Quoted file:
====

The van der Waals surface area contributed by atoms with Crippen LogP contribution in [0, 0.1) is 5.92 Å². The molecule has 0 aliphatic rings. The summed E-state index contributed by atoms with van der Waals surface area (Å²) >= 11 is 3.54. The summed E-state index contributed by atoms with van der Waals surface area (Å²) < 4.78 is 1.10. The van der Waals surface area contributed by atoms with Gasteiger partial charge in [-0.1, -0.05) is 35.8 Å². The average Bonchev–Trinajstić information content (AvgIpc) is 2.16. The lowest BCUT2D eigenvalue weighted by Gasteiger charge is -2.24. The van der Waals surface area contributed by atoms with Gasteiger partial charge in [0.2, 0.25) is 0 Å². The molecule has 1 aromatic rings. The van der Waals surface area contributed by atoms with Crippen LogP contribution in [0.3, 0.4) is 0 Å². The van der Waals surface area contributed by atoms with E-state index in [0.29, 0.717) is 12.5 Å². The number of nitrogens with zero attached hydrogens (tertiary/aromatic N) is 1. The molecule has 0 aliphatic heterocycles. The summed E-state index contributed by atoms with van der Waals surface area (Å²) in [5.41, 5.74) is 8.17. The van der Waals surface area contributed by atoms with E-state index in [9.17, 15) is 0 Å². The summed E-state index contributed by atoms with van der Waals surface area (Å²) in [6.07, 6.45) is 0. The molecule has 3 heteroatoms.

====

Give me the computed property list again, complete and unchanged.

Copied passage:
The van der Waals surface area contributed by atoms with Crippen LogP contribution in [0, 0.1) is 5.92 Å². The molecule has 0 aliphatic rings. The summed E-state index contributed by atoms with van der Waals surface area (Å²) >= 11 is 3.54. The summed E-state index contributed by atoms with van der Waals surface area (Å²) < 4.78 is 1.10. The van der Waals surface area contributed by atoms with Gasteiger partial charge in [-0.1, -0.05) is 35.8 Å². The average Bonchev–Trinajstić information content (AvgIpc) is 2.16. The lowest BCUT2D eigenvalue weighted by Gasteiger charge is -2.24. The van der Waals surface area contributed by atoms with Gasteiger partial charge in [0.2, 0.25) is 0 Å². The molecule has 1 aromatic rings. The van der Waals surface area contributed by atoms with Crippen LogP contribution in [0.3, 0.4) is 0 Å². The van der Waals surface area contributed by atoms with E-state index in [0.29, 0.717) is 12.5 Å². The number of nitrogens with zero attached hydrogens (tertiary/aromatic N) is 1. The molecule has 0 aliphatic heterocycles. The summed E-state index contributed by atoms with van der Waals surface area (Å²) in [5.41, 5.74) is 8.17. The van der Waals surface area contributed by atoms with E-state index in [9.17, 15) is 0 Å². The summed E-state index contributed by atoms with van der Waals surface area (Å²) in [6.07, 6.45) is 0. The molecule has 3 heteroatoms.